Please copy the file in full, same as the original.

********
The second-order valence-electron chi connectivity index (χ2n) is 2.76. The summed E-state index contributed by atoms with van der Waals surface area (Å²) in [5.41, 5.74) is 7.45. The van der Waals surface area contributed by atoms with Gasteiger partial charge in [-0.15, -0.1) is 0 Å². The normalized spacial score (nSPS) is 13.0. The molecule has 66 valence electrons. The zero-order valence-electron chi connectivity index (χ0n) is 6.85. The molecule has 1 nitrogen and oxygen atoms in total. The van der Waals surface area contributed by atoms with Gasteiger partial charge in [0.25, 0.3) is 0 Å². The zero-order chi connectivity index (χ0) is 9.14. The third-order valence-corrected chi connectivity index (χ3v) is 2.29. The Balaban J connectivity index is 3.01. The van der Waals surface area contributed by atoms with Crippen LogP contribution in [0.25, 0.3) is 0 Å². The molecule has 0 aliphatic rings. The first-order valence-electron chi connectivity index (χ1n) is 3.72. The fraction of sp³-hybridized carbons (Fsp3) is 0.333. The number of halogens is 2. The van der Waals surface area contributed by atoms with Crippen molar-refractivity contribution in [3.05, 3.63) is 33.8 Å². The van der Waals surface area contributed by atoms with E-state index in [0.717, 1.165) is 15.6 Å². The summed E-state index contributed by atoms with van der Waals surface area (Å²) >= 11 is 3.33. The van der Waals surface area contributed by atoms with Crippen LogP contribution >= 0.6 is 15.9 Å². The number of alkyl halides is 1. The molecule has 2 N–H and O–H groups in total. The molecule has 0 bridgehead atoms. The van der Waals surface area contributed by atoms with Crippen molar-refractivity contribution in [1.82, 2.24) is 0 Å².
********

The second-order valence-electron chi connectivity index (χ2n) is 2.76. The summed E-state index contributed by atoms with van der Waals surface area (Å²) in [5.41, 5.74) is 7.45. The van der Waals surface area contributed by atoms with Gasteiger partial charge in [-0.15, -0.1) is 0 Å². The normalized spacial score (nSPS) is 13.0. The molecule has 66 valence electrons. The zero-order valence-electron chi connectivity index (χ0n) is 6.85. The molecule has 1 nitrogen and oxygen atoms in total. The van der Waals surface area contributed by atoms with Gasteiger partial charge in [0.25, 0.3) is 0 Å². The zero-order chi connectivity index (χ0) is 9.14. The third-order valence-corrected chi connectivity index (χ3v) is 2.29. The Balaban J connectivity index is 3.01. The van der Waals surface area contributed by atoms with Crippen LogP contribution in [0.25, 0.3) is 0 Å². The molecule has 0 aliphatic rings. The first-order valence-electron chi connectivity index (χ1n) is 3.72. The fraction of sp³-hybridized carbons (Fsp3) is 0.333. The number of halogens is 2. The van der Waals surface area contributed by atoms with Crippen molar-refractivity contribution in [3.05, 3.63) is 33.8 Å². The van der Waals surface area contributed by atoms with E-state index in [0.717, 1.165) is 15.6 Å². The summed E-state index contributed by atoms with van der Waals surface area (Å²) >= 11 is 3.33. The van der Waals surface area contributed by atoms with Crippen LogP contribution >= 0.6 is 15.9 Å². The number of alkyl halides is 1. The molecule has 2 N–H and O–H groups in total. The molecule has 0 bridgehead atoms. The van der Waals surface area contributed by atoms with Crippen molar-refractivity contribution in [1.82, 2.24) is 0 Å².